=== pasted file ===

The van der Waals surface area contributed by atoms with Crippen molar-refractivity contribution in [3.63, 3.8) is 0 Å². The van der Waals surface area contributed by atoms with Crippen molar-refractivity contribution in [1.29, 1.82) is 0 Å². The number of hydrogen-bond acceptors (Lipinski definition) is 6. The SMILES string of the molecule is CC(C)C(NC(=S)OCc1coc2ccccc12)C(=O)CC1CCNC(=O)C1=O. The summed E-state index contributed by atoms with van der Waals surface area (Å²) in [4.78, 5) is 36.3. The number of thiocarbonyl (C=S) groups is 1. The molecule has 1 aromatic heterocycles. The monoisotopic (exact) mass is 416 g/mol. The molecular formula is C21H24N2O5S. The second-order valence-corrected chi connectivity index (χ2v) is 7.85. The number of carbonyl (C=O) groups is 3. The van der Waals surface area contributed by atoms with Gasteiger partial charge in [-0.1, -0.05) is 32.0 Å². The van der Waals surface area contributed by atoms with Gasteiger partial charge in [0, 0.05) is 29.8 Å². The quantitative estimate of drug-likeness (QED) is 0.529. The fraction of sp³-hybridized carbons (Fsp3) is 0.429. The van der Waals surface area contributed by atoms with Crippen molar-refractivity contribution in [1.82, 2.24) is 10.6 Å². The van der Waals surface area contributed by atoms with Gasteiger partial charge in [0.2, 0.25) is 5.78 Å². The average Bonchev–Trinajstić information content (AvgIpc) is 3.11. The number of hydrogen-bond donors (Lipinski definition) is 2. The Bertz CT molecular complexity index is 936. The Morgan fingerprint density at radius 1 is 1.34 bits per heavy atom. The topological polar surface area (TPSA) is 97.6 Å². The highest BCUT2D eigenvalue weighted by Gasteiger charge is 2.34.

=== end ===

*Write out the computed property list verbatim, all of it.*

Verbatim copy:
The van der Waals surface area contributed by atoms with Crippen molar-refractivity contribution in [3.63, 3.8) is 0 Å². The van der Waals surface area contributed by atoms with Crippen molar-refractivity contribution in [1.29, 1.82) is 0 Å². The number of hydrogen-bond acceptors (Lipinski definition) is 6. The SMILES string of the molecule is CC(C)C(NC(=S)OCc1coc2ccccc12)C(=O)CC1CCNC(=O)C1=O. The summed E-state index contributed by atoms with van der Waals surface area (Å²) in [4.78, 5) is 36.3. The number of thiocarbonyl (C=S) groups is 1. The molecule has 1 aromatic heterocycles. The monoisotopic (exact) mass is 416 g/mol. The molecular formula is C21H24N2O5S. The second-order valence-corrected chi connectivity index (χ2v) is 7.85. The number of carbonyl (C=O) groups is 3. The van der Waals surface area contributed by atoms with Gasteiger partial charge in [-0.1, -0.05) is 32.0 Å². The van der Waals surface area contributed by atoms with Gasteiger partial charge in [0, 0.05) is 29.8 Å². The quantitative estimate of drug-likeness (QED) is 0.529. The fraction of sp³-hybridized carbons (Fsp3) is 0.429. The van der Waals surface area contributed by atoms with Crippen molar-refractivity contribution in [1.82, 2.24) is 10.6 Å². The van der Waals surface area contributed by atoms with Gasteiger partial charge in [0.2, 0.25) is 5.78 Å². The average Bonchev–Trinajstić information content (AvgIpc) is 3.11. The number of hydrogen-bond donors (Lipinski definition) is 2. The Bertz CT molecular complexity index is 936. The Morgan fingerprint density at radius 1 is 1.34 bits per heavy atom. The topological polar surface area (TPSA) is 97.6 Å². The highest BCUT2D eigenvalue weighted by Gasteiger charge is 2.34.